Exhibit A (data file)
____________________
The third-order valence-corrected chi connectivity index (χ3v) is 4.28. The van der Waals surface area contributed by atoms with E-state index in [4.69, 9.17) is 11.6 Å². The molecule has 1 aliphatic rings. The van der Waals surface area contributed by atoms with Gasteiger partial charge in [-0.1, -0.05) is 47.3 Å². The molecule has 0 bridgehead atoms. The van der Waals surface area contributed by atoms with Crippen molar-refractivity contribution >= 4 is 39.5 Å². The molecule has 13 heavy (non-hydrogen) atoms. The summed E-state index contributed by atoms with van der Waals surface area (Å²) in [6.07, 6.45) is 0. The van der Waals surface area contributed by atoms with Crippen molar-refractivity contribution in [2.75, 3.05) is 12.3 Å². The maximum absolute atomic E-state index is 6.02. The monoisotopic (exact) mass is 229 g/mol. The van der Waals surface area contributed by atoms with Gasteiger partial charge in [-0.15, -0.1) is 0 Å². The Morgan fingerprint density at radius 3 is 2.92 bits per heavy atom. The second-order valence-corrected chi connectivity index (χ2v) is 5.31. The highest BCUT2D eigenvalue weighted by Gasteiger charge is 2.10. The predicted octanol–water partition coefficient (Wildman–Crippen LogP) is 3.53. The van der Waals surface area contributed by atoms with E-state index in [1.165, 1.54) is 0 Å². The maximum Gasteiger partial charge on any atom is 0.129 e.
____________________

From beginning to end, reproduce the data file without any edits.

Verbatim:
The third-order valence-corrected chi connectivity index (χ3v) is 4.28. The van der Waals surface area contributed by atoms with E-state index in [4.69, 9.17) is 11.6 Å². The molecule has 1 aliphatic rings. The van der Waals surface area contributed by atoms with Gasteiger partial charge in [-0.1, -0.05) is 47.3 Å². The molecule has 0 bridgehead atoms. The van der Waals surface area contributed by atoms with Crippen molar-refractivity contribution >= 4 is 39.5 Å². The molecule has 13 heavy (non-hydrogen) atoms. The summed E-state index contributed by atoms with van der Waals surface area (Å²) in [6.07, 6.45) is 0. The van der Waals surface area contributed by atoms with Crippen molar-refractivity contribution in [2.75, 3.05) is 12.3 Å². The maximum absolute atomic E-state index is 6.02. The monoisotopic (exact) mass is 229 g/mol. The van der Waals surface area contributed by atoms with Gasteiger partial charge in [-0.15, -0.1) is 0 Å². The Morgan fingerprint density at radius 3 is 2.92 bits per heavy atom. The second-order valence-corrected chi connectivity index (χ2v) is 5.31. The highest BCUT2D eigenvalue weighted by Gasteiger charge is 2.10. The predicted octanol–water partition coefficient (Wildman–Crippen LogP) is 3.53. The van der Waals surface area contributed by atoms with E-state index in [1.165, 1.54) is 0 Å². The maximum Gasteiger partial charge on any atom is 0.129 e.